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New York And Colorado Propose “New” Cybersecurity Regulations for Broker-Dealers

In the wake of the promulgation of new cybersecurity regulations by New York State’s Department of Financial Services, Colorado has proposed cybersecurity regulations for broker-dealers, investment advisers and other fund managers in the ever-changing privacy landscape. Financial services firms subject to the rule-making and regulatory authority of the Financial Industry Regulatory Authority (FINRA)  and the United States Securities and Exchange Commission (SEC), however, will find that much of what states require is generally reflected in existing rules and the regulatory interpretations of them.

The SEC earlier this year specifically noted that cybersecurity would be one of its examination priorities of broker-dealers, funds and investment advisers. Further, the SEC recently issued an alert on the proliferation of ransomware and repeated the need for those subject to SEC oversight to have adequate cybersecurity procedures, tests and reviews in place. While the New York and Colorado regulations may appear to be new in substance, a significant portion of the issues these regulations address are discussed in detail by the SEC in prior guidance cited in its May 17, 2017, alert. Namely, the need for documented “audit trails” and the substance and nature of systems testing appear in other SEC alerts and in the New York and Colorado regulations. Certainly, attention should be paid to those distinctions to ensure compliance with independent state obligations.

FINRA considers cybersecurity procedures to be part of a registrant’s overall supervisory oversight systems. Strikingly similar to recent FINRA guidance are the provisions of the New York and Colorado regulations dealing with encryption. Also similar to FINRA’s guidance are efforts in the New York rules to offer reasonable regulatory relief to smaller business operations.

Taking things one step further, the National Futures Association (NFA) not only directs its members in the commodities and futures industry to devise and implement supervisory systems to address cybersecurity issues but also suggests in rule-interpretation guidance that members should consider adopting procedures recommended by the SANS Institute (officially, Escal Institute of Advanced Technologies), the Open Web Application Security Project (OWASP), ISACA's Control Objectives for Information and Related Technology (COBIT), and/or the National Institute of Standards and Technology (NIST). See NFA Interpretive Notice 9070 (August 20, 2015). A preponderance of the rules promulgated by New York and Colorado borrow from these procedures.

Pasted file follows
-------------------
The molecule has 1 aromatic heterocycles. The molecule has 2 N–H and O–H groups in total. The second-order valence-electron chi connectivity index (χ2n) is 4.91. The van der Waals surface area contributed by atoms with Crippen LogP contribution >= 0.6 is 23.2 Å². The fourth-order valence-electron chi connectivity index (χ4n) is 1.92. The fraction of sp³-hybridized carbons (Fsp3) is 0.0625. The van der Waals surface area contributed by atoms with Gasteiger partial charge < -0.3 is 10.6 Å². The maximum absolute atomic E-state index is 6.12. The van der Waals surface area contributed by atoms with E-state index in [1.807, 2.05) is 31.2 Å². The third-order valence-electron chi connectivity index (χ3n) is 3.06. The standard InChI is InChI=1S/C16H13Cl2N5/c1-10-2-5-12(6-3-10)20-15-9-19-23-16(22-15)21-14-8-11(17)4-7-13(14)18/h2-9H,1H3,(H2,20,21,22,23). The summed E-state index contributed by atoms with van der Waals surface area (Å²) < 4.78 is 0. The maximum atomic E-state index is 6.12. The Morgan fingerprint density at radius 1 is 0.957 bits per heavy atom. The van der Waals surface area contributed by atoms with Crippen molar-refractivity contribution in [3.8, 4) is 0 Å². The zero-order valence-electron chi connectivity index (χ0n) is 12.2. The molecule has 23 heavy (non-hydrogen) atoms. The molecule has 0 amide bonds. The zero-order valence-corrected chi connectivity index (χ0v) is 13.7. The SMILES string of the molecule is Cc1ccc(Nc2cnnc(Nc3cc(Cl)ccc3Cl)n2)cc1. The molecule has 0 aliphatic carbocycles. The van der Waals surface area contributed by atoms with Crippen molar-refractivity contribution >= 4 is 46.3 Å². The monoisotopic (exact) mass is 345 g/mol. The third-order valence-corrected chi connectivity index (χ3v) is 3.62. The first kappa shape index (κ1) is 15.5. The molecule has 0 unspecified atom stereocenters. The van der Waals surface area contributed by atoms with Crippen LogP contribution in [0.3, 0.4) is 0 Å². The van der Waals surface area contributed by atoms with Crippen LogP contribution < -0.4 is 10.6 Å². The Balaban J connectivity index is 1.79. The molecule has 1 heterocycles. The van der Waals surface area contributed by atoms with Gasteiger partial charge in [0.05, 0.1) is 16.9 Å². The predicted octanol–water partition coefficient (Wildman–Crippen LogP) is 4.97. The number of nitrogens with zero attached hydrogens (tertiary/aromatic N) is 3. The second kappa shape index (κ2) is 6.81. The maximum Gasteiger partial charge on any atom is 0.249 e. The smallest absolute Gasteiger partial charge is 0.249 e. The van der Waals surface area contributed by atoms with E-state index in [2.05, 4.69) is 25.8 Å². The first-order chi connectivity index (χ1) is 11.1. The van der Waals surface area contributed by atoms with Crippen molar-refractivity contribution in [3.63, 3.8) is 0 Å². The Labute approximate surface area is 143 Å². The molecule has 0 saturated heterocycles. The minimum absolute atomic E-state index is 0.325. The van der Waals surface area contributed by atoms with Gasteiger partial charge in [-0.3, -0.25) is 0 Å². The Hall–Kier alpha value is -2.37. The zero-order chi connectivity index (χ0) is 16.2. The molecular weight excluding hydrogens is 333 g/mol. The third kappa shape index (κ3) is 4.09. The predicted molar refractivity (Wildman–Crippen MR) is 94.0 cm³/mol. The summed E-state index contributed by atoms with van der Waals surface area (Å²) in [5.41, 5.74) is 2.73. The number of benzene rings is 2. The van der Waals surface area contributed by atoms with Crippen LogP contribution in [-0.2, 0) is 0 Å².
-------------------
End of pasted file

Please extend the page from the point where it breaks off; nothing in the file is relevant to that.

While there are distinct differences regarding reporting obligations to notify state regulators of “breach events” and the like, the promulgation of the New York and Colorado cybersecurity regulations essentially codify what broker-dealers, investment advisers and fund managers are or should be doing as required by their respective regulatory or self-regulatory bodies. Nevertheless, compliance with the New York or Colorado regulations, to the extent applicable to a specific business, is essential for a business’s cybersecurity program. Guidance and directives from respective regulator(s) should then be reconciled accordingly in designing, modifying and implementing a cybersecurity compliance program.

© 2019 Wilson Elser


About this Author

Robert Cornish, Wilson Elser Law Firm, Commercial and Financial Litigation Attorney
Of Counsel

Bob Cornish focuses his practice on litigation, arbitration, regulatory and compliance matters for broker-dealers, investment advisers, hedge funds, commodity firms, institutional investors and family offices in the United States and abroad. He places particular emphasis on alternative investment, broker-dealer and EB-5 fund formation, compliance and governance matters, including litigation, arbitration and enforcement. Bob previously served as chief legal and compliance officer and in-house counsel for prominent investment firms, where he acquired valuable experience...

Richard Reiter, Wilson Elser Law Firm, Commercial Litigation Attorney

Richard Reiter represents client interests in complex business disputes, intellectual property, cyber, real estate, and insurance coverage. A member of the firm’s Information Governance Leadership Committee, Rich advises on business interruption, threats to a client’s reputation, notification obligations, data management and the Internet of Things.  In addition, he assists with e-commerce and technology errors and omissions. Rich counsels clients on the protection of IP assets and represents individuals and businesses accused of infringement and computer technology implementation failures. Rich also advises and represents high-profile U.S. and global clients on trademark, copyright, patent, cyber liability, false advertising, trade secrets and unfair competition issues. He serves a range of clients from large hedge funds to top insurance companies and lending institutions to high-net-worth individuals, as well as businesses in other industries that have integrated technology into their operations.